Va Pue Magazine

Peace Corps Nicaragua stories of service.


peace corps

Magic Exists in the Streets of Leon

Denise / Nica 68 / TEFL

It is the grinding roar of the engine, the sound of unapologetic power that seduces me. My name is Denise and I am a public transit addict. I am weakened by strength of its massive buses. They are without question the most powerful beasts blasting through the streets of Leon and I ride those fire-breathing dragons in true Daenerys fashion. I am indeed one with Dios es mi Rey.

I watch my cobrador servant as he hangs without effort from the front stair. Dale, suave, la vuelta, el terminal, I imitate his inflection and admire his unabashed arrogance and agility. I imagine that he acts upon my will as he controls the movement of the bus and dominates the weaker subjects in need of the transport that he is offering. He opens his hands for the fare without so much as a glance or acknowledgement of their humanity. One dare not meet his glance.

Humbly their meager coins are dropped in his strong hand. All look down or away, they are at his mercy. Somehow his sharp eye and keen memory recorded those who have submitted and those that have not. Attempts to outwit my cobrador are futile. He will tap your shoulder and you will submit just as the others.

I ride my dragon with respect as we barrel along at unimaginable speeds. Our chofer knows that he is the supreme leader of the streets behind that wheel. 30,000 pounds of rattling metal sheets hit the curve at speeds that demand you brace your position. But be not deceived, it is the cobrador’s magic that dictates the pace. He sees what lies ahead. Or who stands ahead. His whistles hold the secrets. He gives the hand signal, hits the side of the monster to signal the next move in a language known only between those two.

The magic gives him the power to jump from the moving beast, cross its mighty path, punch a timecard, and run until the timing allows him to effortlessly retain his rightful place on the steps, again hanging from the entry point. And the bus never stops once during this ritual. Should his keen observation see a traffic conundrum ahead, the cobrador sprints ahead two blocks to inform the lesser vehicles that Dios es mi Rey approaches and to bow humbly, allowing it to pass without delay. What is any of this if not magic?

I imagine that the magic is all for my purposes. I must get to my destination in a manner suited for a Peace Corps Volunteer. As I descend from my dragon and the cobrador grips my hand to guide me from that last step, I acknowledge him and his service to me. He never meets my glance, but we quietly know that his magic is what I need to begin my magic.

La Laguna Encantada

Steven / Nica 68 / TEFL

Interview with Julio Francisco Sanches about the origin story of the Laguna de Masaya

Buenas tardes, mi nombre es Julio Francisco Sánchez, originario de aquí de Masatepe, y a continuación les voy a hablar sobre la historia de la origen de la laguna, la cual tiene mucha relación una serpiente. Cuenta la historia que en el tiempo antes de la colonización, antes de que llegaran los españoles acá a Nicaragua, las comunidades indígenas se asentaban siempre a la orilla de los lagos, de las lagunas y los ríos. Una comunidad dirigida por un cacique, un cacique llamado Masatepelt en lenguaje Nahual, se asentaba en una zona bastante boscosa, ellos vivían en esta región de lo que ahora es Masatepe, pero mientras ellos estaban viviendo empezaron a tener problemas con una serpiente que salía del bosque, de un gran bosque, frondoso y verde, un bosque con árboles muy, muy grandes.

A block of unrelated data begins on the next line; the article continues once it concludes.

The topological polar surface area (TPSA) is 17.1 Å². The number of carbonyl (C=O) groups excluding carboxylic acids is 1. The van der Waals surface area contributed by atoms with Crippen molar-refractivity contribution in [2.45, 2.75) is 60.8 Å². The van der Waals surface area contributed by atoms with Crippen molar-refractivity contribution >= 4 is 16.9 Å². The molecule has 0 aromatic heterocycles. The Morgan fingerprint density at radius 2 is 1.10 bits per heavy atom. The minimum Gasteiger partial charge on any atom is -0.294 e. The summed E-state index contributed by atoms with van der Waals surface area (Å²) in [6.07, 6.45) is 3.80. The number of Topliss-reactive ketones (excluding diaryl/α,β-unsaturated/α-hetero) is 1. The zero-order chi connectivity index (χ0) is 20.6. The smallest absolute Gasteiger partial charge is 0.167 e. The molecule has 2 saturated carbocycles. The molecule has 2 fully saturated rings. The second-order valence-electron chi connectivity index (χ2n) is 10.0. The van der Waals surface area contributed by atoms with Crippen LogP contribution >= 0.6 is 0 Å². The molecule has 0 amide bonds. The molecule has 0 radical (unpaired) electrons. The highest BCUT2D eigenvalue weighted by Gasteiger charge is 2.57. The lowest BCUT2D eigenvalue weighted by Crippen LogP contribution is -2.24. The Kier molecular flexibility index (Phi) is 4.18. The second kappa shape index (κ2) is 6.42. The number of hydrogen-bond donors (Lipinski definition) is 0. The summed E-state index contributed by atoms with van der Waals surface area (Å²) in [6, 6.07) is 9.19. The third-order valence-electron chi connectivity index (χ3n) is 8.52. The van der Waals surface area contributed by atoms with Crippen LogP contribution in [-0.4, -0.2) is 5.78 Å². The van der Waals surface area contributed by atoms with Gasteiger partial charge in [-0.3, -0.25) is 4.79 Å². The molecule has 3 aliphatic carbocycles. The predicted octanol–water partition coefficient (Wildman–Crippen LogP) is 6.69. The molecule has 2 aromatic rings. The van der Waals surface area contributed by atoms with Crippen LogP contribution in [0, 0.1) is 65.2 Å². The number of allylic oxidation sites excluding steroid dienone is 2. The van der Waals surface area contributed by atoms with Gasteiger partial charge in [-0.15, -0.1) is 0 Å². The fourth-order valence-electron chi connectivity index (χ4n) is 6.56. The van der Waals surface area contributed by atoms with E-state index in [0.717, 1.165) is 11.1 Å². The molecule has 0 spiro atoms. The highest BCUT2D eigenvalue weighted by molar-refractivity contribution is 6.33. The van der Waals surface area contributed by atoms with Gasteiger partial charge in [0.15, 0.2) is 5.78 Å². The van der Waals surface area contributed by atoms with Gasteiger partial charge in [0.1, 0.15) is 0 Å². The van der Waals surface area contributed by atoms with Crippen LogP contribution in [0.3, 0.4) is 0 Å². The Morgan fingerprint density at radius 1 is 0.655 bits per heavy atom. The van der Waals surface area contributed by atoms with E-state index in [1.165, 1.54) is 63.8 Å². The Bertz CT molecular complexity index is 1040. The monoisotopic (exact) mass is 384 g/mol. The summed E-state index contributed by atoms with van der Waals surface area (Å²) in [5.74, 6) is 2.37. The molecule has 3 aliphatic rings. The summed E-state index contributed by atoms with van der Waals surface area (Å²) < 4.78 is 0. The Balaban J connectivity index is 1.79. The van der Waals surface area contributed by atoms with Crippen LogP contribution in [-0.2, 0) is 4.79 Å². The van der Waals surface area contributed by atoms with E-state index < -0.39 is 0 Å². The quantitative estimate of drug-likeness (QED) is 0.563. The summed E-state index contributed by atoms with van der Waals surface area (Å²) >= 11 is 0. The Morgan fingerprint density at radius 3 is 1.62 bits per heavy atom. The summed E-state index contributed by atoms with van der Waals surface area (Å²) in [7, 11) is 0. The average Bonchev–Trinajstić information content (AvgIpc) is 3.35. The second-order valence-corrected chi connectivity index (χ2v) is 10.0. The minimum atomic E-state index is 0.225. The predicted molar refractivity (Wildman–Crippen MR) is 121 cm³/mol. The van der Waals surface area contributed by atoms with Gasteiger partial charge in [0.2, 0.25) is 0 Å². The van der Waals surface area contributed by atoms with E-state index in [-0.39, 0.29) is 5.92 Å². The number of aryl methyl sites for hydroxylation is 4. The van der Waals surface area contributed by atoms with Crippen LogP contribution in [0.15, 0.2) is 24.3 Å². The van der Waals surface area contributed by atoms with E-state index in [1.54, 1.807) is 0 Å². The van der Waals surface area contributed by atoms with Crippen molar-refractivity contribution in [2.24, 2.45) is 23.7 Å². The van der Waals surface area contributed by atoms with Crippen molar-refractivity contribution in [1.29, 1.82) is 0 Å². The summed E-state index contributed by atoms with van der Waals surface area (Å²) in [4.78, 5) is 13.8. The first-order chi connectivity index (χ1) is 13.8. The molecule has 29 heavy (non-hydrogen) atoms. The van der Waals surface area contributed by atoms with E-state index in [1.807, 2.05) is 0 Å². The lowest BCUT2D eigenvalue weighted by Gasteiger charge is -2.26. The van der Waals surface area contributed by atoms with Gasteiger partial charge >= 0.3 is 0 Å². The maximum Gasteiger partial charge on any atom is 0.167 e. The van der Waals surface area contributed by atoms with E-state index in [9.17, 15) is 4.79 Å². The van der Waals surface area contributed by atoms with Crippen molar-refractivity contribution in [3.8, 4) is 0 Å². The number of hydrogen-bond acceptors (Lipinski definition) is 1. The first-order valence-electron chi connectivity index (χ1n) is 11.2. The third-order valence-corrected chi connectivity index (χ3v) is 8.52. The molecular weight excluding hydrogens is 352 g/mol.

La serpiente cada vez asaltaba la comunidad, a la comunidad indígena, se robaba a las jovencitas, se robaba los niños, las raptaba y se las llevaba. Entonces, el cacique para ponerle fin a este azote de la serpiente decidieron atraparla, siempre el dirigía junto con los guerreros de su comunidad—atraparon a la serpiente y la amarraban
en un árbol y intentaban matarla muchas veces pero no lo lograban, era casi una serpiente mágica, o bien dicho, una serpiente mágica, una serpiente bruja, que la intentaban matar y no moría- entonces, la intentaban matar y siempre regresaba y seguía haciendo daño a la comunidad.

Entonces el cacique de la región habló con el chamán, con el brujo de la localidad, el médico brujo de esa misma comunidad para ver qué podían hacer para ponerle fin a este problema porque ellos no querían viajar, ya dejaron de ser nómadas y se asentaron en el local. Entonces le propuso una solución al problema, que tenían que atraparla en un árbol específico en medio del bosque pero no tenían que amarrarla con cuerdas, ni con cadenas, ni con nada que se le pareciera sino que tenía que ser con una cuerda especial hecha con los cabellos de una doncella virgen, de una indita virgen. Entonces procedieron a hacerlo, a buscar a una doncella virgen y a quitarle sus cabellos para elaborar la cuerda, el mecate con cual iban a amarrar la serpiente, entonces atraparon a la serpiente una vez hecha la cuerda y buscaron ese árbol que estaba en el centro del bosque para ir a amarrarla.

Así que amarraron a la serpiente con la cuerda hecha con los cabellos de la doncella virgen y la serpiente no se pudo soltar, intentó, intentó, pero no se pudo soltar—entonces ella, en su desesperación, vomitó un huevo, el huevo cayó y se rompió, pero el huevo no era otra serpiente sino que se formó un pequeño charco, justo al romperse el huevo se empezó a crear ese charco, el charco empezó a crecer, a crecer y a crecer, y como estaba la serpiente en el centro de ese bosque, lo cubrió completamente, hasta que formó lo que hoy es la laguna de Masaya, o la laguna de Venecia, como se conoce acá. Entonces, una vez cubierto ya el bosque, se formó lo que es la laguna de Masaya, y dicen las personas que la serpiente aún está viviendo ahí, de ahí que esa serpiente tiene esa laguna encantada para que siempre estén llegando personas, las que llegan a bañarse, y se quedan ahogadas ahí.